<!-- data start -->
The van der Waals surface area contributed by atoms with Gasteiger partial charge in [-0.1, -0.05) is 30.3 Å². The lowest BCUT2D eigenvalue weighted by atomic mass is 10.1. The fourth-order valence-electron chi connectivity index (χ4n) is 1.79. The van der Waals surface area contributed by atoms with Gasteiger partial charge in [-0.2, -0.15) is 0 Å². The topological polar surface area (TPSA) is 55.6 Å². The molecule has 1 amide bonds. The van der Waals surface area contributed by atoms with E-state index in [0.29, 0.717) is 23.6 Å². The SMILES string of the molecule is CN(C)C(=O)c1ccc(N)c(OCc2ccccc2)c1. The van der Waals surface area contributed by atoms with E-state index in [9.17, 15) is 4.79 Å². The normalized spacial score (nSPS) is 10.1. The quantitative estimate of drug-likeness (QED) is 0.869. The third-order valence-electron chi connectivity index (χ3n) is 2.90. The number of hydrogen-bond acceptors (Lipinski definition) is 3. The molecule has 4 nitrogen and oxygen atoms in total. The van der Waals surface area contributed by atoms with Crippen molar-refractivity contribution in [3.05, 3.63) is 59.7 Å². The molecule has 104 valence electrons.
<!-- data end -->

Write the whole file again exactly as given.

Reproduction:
The van der Waals surface area contributed by atoms with Gasteiger partial charge in [-0.1, -0.05) is 30.3 Å². The lowest BCUT2D eigenvalue weighted by atomic mass is 10.1. The fourth-order valence-electron chi connectivity index (χ4n) is 1.79. The van der Waals surface area contributed by atoms with Gasteiger partial charge in [-0.2, -0.15) is 0 Å². The topological polar surface area (TPSA) is 55.6 Å². The molecule has 1 amide bonds. The van der Waals surface area contributed by atoms with E-state index in [0.29, 0.717) is 23.6 Å². The SMILES string of the molecule is CN(C)C(=O)c1ccc(N)c(OCc2ccccc2)c1. The van der Waals surface area contributed by atoms with E-state index in [9.17, 15) is 4.79 Å². The normalized spacial score (nSPS) is 10.1. The quantitative estimate of drug-likeness (QED) is 0.869. The third-order valence-electron chi connectivity index (χ3n) is 2.90. The number of hydrogen-bond acceptors (Lipinski definition) is 3. The molecule has 4 nitrogen and oxygen atoms in total. The van der Waals surface area contributed by atoms with Crippen molar-refractivity contribution in [3.05, 3.63) is 59.7 Å². The molecule has 104 valence electrons.